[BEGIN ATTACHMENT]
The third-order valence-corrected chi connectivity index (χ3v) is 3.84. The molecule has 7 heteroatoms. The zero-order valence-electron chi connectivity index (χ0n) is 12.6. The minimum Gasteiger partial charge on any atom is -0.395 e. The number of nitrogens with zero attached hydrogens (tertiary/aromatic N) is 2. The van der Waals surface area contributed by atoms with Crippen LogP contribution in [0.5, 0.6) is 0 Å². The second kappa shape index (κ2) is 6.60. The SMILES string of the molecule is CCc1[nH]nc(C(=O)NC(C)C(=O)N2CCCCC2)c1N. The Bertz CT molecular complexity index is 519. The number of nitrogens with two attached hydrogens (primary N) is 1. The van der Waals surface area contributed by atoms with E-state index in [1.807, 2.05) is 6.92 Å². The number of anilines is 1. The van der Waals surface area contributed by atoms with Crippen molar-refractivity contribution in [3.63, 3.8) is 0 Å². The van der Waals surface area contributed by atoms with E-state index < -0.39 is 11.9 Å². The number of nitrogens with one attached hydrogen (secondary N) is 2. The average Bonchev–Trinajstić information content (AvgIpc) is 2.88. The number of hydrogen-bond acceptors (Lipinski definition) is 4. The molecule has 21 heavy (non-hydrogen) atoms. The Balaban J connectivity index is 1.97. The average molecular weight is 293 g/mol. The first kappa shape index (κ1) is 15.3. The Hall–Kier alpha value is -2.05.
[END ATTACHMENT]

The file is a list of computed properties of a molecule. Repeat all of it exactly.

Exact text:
The third-order valence-corrected chi connectivity index (χ3v) is 3.84. The molecule has 7 heteroatoms. The zero-order valence-electron chi connectivity index (χ0n) is 12.6. The minimum Gasteiger partial charge on any atom is -0.395 e. The number of nitrogens with zero attached hydrogens (tertiary/aromatic N) is 2. The van der Waals surface area contributed by atoms with Crippen LogP contribution in [0.5, 0.6) is 0 Å². The second kappa shape index (κ2) is 6.60. The SMILES string of the molecule is CCc1[nH]nc(C(=O)NC(C)C(=O)N2CCCCC2)c1N. The Bertz CT molecular complexity index is 519. The number of nitrogens with two attached hydrogens (primary N) is 1. The van der Waals surface area contributed by atoms with E-state index in [1.807, 2.05) is 6.92 Å². The number of anilines is 1. The van der Waals surface area contributed by atoms with Crippen molar-refractivity contribution in [3.63, 3.8) is 0 Å². The van der Waals surface area contributed by atoms with E-state index < -0.39 is 11.9 Å². The number of nitrogens with one attached hydrogen (secondary N) is 2. The average Bonchev–Trinajstić information content (AvgIpc) is 2.88. The number of hydrogen-bond acceptors (Lipinski definition) is 4. The molecule has 21 heavy (non-hydrogen) atoms. The Balaban J connectivity index is 1.97. The average molecular weight is 293 g/mol. The first kappa shape index (κ1) is 15.3. The Hall–Kier alpha value is -2.05.